Queer tattoo artists work against the aesthetics of “mainstream tattooing”. In many tattoo shops, you’ll find artist portfolios hard to differentiate; most include the standard American Eagle, the Japanese-style Koi fish, bio-mechanical gears, black and grey photo-realistic portraits as well as tribal designs.
Emily Malice, a highly sought-after artist with a queer approach to her practice, admits that while she respects the craftsmanship of the tattoo industry, she’s not artistically inspired by normative tattoo designs.
“Doing a standard eagle and rose was never that exciting for me, to be honest,” she says. “I’m very stubborn. I just wanted to make art and find a style that reflected my politics.”
And whenever you see an Emily Malice tattoo, you’ll know it’s hers (see the featured image at the top of the page). Her background as a painter gives her designs a distinct application of colours, while the sumptuous femininity to her work subverts the traditional black-line tattoo on its head. “As a woman, I want my experiences to reflect the designs I give.”
Jose, too, rejects the normative masculinity of tattoo design through his work, which is remarkable for candid designs – such as men rimming each other or fisting gloves – with black-line work that is deeply emotive.
“I have friends who are gay tattoo artists who stick to all the traditional stuff – and it bugs me,” he says. “I’m like, ‘You’ve been given the gift of a queer perspective – why not do something authentic and new?’”
With shop apprenticeships usually unpaid and notorious for bullying, the fledgling queer tattoo scene is also helping newcomers navigate the industry.
Ashley Cheal, the apprentice at Sleep Well Tattoo Parlour in Romford, says the industry is slowly changing to accommodate artists who don’t have the “traditional” background. He’s encouraged by the rise of “ignorant tattoos” – unconventional designs that make up in personality what they lack in technical proficiency.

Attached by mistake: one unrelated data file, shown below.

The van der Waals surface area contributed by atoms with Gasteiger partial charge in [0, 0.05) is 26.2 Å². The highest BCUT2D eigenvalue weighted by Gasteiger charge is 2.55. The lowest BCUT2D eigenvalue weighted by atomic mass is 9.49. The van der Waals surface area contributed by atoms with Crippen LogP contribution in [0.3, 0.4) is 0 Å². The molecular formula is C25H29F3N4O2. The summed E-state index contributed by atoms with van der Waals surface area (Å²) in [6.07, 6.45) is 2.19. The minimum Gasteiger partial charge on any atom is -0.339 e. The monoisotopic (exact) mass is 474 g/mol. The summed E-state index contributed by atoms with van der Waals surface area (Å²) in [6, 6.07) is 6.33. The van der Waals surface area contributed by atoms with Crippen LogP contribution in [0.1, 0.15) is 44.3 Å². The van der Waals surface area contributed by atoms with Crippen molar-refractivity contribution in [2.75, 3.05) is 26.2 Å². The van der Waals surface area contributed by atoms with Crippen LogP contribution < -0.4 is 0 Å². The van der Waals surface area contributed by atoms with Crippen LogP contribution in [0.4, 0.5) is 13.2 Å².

“Working in a straight-dominated job, I feel I’ve been left to my own resources,” says Ashley, whose work includes playful black widow spiders (the anti-patriarchal insect that kills her male lover after mating) and line work that’s as dynamic as it is expressive.
“I’m so lucky to work at the shop I’m at; although all the artists are straight, I’ve been given complete freedom to do what I want.”
Uve Rivera, the apprentice at Sacred Art Tattoos, is also forging a style that reflects their queer intersectional perspective, drawing from a rich canon of queer imagery, whether it’s Claude Cahun artworks or a moving portrait of the queer icon St Sebastian.
There is a boldness to Uve’s line work that infuses them with an authentic queer voice. “Getting a tattoo is part of the construction of yourself,” says Uve. “So why would you want to get a design that looks like a million others?”
There is an inherently queer politics to tattoo culture. It’s rooted in rebellion and gives people the chance to dictate their own identities aesthetically.
The artists I’ve spoken to are taking the craft back to its inclusive, countercultural principles and helping non-conformist identities to truly express themselves.